Today in Concord, NH Brandon Ross will argue that Ademo Freeman’s 2012 wiretapping convictions should never have happened. When the outcome of that proceeding is known it will be shared here.
2013.11.15 – the oral arguments were given by Brandon Ross, Ademo’s lawyer, in the morning of Wed., Nov. 13th.
After the hearing, Ross communicated to Ademo via email, “I can say your case is in the best possible situation it could be put it.”
It was reported by some media outlets that Ross did not take issue with the fact that Ademo was tried, and convicted, at the felony-level. I followed-up with Ross via email, and he responded:
He was charged with felonies. We presented two issues on appeal: (1) whether being a party to the call meant that he MUST have been charged with the misdemeanor instead of the felony; and (2) whether in its felony charge, the state tried to charge him with a less culpable mental state that would have covered the misdemeanor only.
I did not concede that Ademo was correctly charged with the felony. Rather, I told the court that I did not want to argue Issue #1 above. The reason was because that state actually had an extremely good argument based upon the wording of the law and what actually happened during Ademo’s defense. It doesn’t mean that Ademo was actually correctly charged. Just that the issue was not worth pursuing.
That strategy was motivated in part to deny the state the ability to sound like it “won” on any issue. I didn’t want the state’s attorney speaking for 5 minutes and have the judge’s agree. They’ll just be more likely to agree with everything else she says. That was the issue that state’s attorney was expecting to argue–because that’s what we first complained of.
Instead, I wanted to focus on a winning argument. On Issue #2, the state already conceded that it committed an error at trial, that the jury was not instructed correctly: that if Adam had a good-faith belief that his conduct was lawful, that would’ve been a defense to the felony charges. THAT did happen at trial. Kinda. Sorta. Though Adam didn’t use the magic words, a jury could’ve determined that he thought he wasn’t breaking the law. So, the decision the court will grapple with is not whether the law is on Ademo’s side, but whether the case actually deserves to go back to the trial court because there was a “miscarriage of justice”.
Ross said he expects to hear back in early 2014, possibly as early as January
- Ademo Appeal Heard in NH Supreme Court via FreeKeene.com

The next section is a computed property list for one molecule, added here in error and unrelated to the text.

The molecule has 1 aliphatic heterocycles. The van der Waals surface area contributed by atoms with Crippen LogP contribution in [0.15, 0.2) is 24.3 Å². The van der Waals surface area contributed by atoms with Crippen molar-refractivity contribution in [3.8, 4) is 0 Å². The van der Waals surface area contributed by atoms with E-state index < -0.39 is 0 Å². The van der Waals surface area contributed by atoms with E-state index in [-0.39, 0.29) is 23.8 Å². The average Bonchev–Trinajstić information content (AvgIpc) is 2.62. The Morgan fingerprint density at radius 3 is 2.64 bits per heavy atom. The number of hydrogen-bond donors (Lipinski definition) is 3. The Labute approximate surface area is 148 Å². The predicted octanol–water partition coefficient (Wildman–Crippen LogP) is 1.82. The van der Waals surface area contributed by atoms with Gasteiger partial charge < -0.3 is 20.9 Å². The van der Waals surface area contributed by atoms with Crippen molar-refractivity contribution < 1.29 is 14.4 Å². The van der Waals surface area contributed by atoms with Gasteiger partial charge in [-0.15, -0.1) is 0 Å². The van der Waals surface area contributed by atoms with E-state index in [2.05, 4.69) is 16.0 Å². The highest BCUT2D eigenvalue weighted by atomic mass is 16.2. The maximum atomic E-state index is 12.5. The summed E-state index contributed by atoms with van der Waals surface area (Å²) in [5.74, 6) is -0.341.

- NH CopBlock activist appeals wiretap conviction via Boston.com
- N.H. CopBlock founder argues for new wiretapping trial via SeacoastOnline.com
For complete background see: CopBlock.org/FreeAdemo
Last year after a jury bought into the misinformation peddled by prosecutor Michael Valentine, Ademo was sentenced to one-four years in prison and sat three months in Valley Street Jail, with the remainder hanging over his head for five years with vague “good behavior” stipulations, which, if violated, means strangers with guns will force him into a cage at state prison in Concord for two one-to-three-year stints. [Read Ademo’s latest post to CopBlock.org to hear in his words, what he’s been up to since his time in Valley Street: CopBlocking On My Terms….]
Valentine claimed Ademo was guilty of felony wiretapping, which is impossible as a charge at that level requires that neither party involved in the conversation be aware of the recording. Obviously Ademo, who placed the calls and recorded the calls, knew they were being recorded. Thus, what Ross today will argue to those at the NH Supreme Court is that at most, Ademo should have been found guilty at the misdemeanor level.
Yet to those familiar with the situation, even that supposedly level of guilt is without merit. Ademo didn’t harm anyone. In fact, he acted heroically – calling out an aggressor, even if he is part of the protected class.
Ademo Freeman faced 21-years in prison because he stood-up for a 17-year-old student who was assaulted by school liaison officer Darren Murphy at West High School in Manchester, New Hampshire. Murphy was back on the job the next day while the student that had been slammed on the table was suspended and his friend who recorded the incident was ordered to delete the footage.
Ademo, concerned about the lack of accountability, posted the video online then made calls to the Manchester Police Department and West High School seeking comment. His phone conversations were included on a video update and from that, he was was charged with three felony counts of wiretapping, each of which carries a 7-year maximum penalty [NH 570-A-2].
Brandon Ross, a Concord, NH-based lawyer has stepped-up to help Ademo pro bono. In a 10-page motion, Ross pointed-out that Ademo was incorrectly charged – since he was a party to the conversation it was not a felony. And in fact, since public officials have no expectation of privacy, Ademo should never have been charged. Though the motion submitted by Ross was denied, he’s moving-forward with an appeal to the New Hampshire Supreme Court.
In no uncertain terms, Ademo was targeted because he sought to make transparent the wrongs committed by public officials. Instead of “serving and protecting” they are systematically working to censor those highlighting their misdeeds.
For complete background see: CopBlock.org/FreeAdemo